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Fuel Pump Side (passenger side)
Remove the access panel as described above.

This side has a lot more connections and hoses to deal with. It can be a pretty annoying juggling act of one of the electrical connections or fuel lines getting in the way as you work. Just keep at it, you'll be fine.

Remove the electrical connection and gas lines. Move all the connections and hoses out of the way as much as possible.

Remove the lock ring as described above, this side is thankfully easier.

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Remove the fuel pump assembly. Be careful as my basket was full of gas. I had to use a turkey baster to suck some of it out. I had less than 1/8 of a tank of gas and I'm glad. You DON'T want to dump a bunch of fuel on the floor of your car.

Once again I had to unclip the float, once again being careful not to drop it in the tank.

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Pull the fuel pump out with the hoses bringing the string or wire with it. Remove the string or wire from the old pump hoses and attach them to the new ones. You'll also want to remove the o-ring just as above.

Pull the hoses from the new pump over to the fuel sensor access hole. This took a few tries for me. Don't force it, eventually it will find it's way. Now install the new pump. Again I found it easier to remove the float and reattach it after getting both in the tank. It just seems like the fuel pump hole is too small to fit both. You might be able to make it work…if so great. Keep on working the pump into the tank. Don't force it, eventually it will find it's home.

Reinstall the o-ring and then work the lock ring back into the hole. Tighten the lock ring making sure the arrow on the fuel pump is facing to the rear of the car.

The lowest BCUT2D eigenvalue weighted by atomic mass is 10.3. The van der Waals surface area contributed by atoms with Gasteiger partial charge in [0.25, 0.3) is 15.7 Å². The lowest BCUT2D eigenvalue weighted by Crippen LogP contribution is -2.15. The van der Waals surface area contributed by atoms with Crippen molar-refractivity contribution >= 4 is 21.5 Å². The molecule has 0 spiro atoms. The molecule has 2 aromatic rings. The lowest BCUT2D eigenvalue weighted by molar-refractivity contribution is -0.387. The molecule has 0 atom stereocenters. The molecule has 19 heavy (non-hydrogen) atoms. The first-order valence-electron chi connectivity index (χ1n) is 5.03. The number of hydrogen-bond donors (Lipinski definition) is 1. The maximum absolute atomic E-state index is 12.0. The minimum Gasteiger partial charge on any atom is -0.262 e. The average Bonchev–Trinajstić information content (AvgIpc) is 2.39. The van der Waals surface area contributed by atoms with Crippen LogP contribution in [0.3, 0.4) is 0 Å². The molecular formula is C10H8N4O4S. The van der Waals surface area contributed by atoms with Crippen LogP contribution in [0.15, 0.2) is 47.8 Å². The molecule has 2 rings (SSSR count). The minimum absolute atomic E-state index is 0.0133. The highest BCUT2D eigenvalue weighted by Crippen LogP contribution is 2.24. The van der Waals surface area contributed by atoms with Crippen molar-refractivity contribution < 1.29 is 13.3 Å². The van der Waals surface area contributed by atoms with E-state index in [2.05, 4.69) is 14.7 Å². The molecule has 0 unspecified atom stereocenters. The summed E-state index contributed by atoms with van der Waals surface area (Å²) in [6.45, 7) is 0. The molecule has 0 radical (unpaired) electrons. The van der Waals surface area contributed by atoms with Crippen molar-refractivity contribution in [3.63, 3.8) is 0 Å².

Install the access panel gasket making sure the wires are going through the appropriate holes. For any holes not used make sure to use the plugs attached to the gasket.

Replace the access panel and tighten the nuts.

Back To The Fuel Level Sensor Side
Remove the string or wire from the new pump hoses. Make sure you have reinstalled the o-ring.

Reinstall the yellow clip to the fuel level sensor and electrical connection.

Install the fuel level sensor and (in my case) reattach the float.

Push down into the fuel tank and reinstall the lock ring. Once again make sure the arrow is pointing straight back.

Install the access panel gasket and run the wire through the gasket. Make sure any other holes are plugged with the plugs attached to the gasket.

Replace the access panel and tighten the nuts.

Finishing Up
Replace the foam and carpet.

Reinstall the seats making sure to reconnect the electrical connection under the middle seat.

Replace the batter cable following the VADIS guidelines below.

VADIS info

Matthews Volvo Site Info

Good luck!

Last edited by ses_volvo; 05-11-2013 at 06:28 PM.
Old 08-25-2015, 02:19 PM
Junior Member
Join Date: Aug 2015
Posts: 1
Default How to determine fuel pump required from the vin?

You mentioned that there are 2 fuel pump part numbers used for 2 different chassis.
Do you have the series of vins that are for either one of the fuel pump part numbers?
Thank you. Wonderful job on the tutorial.
Old 11-05-2018, 04:38 PM
Join Date: Jan 2012
Posts: 31

Thanks for the write up, it helped me a lot!

Just wanted to add a note on the third row of seats. I did manage to change the fuel pump on mine WITHOUT removing the 3rd row. The third row seat assembly is mounted to the floor with 2 bolts at the front, 5 in the middle under the center console (4 in a cluster, 1 by itself), and 2 on each side UNDER the seats (access those from the trunk area). Remove the front two and the middle ones, but only need to loosen the 2 on each side so the frame starts moving. After that I lifted it slightly until I could pull the carpet out. Feeding the carpet back under it was a little harder, I ended up cutting off a small piece on each side, where the carpet goes up the wheel wells.

It *may* be possible to do it with simply folding and clamping the carpet out of the way too...

Also, I made the lock ring tool out of a PVC adapter bought for $3 from Home Depot, slots in it are every 20 degrees (you can print out a PDF 360 degree protractor template off the Internet). I cut the notches with a dremel. It was definitely worth the 20 min fabrication time:


Last edited by jordank; 11-05-2018 at 04:45 PM.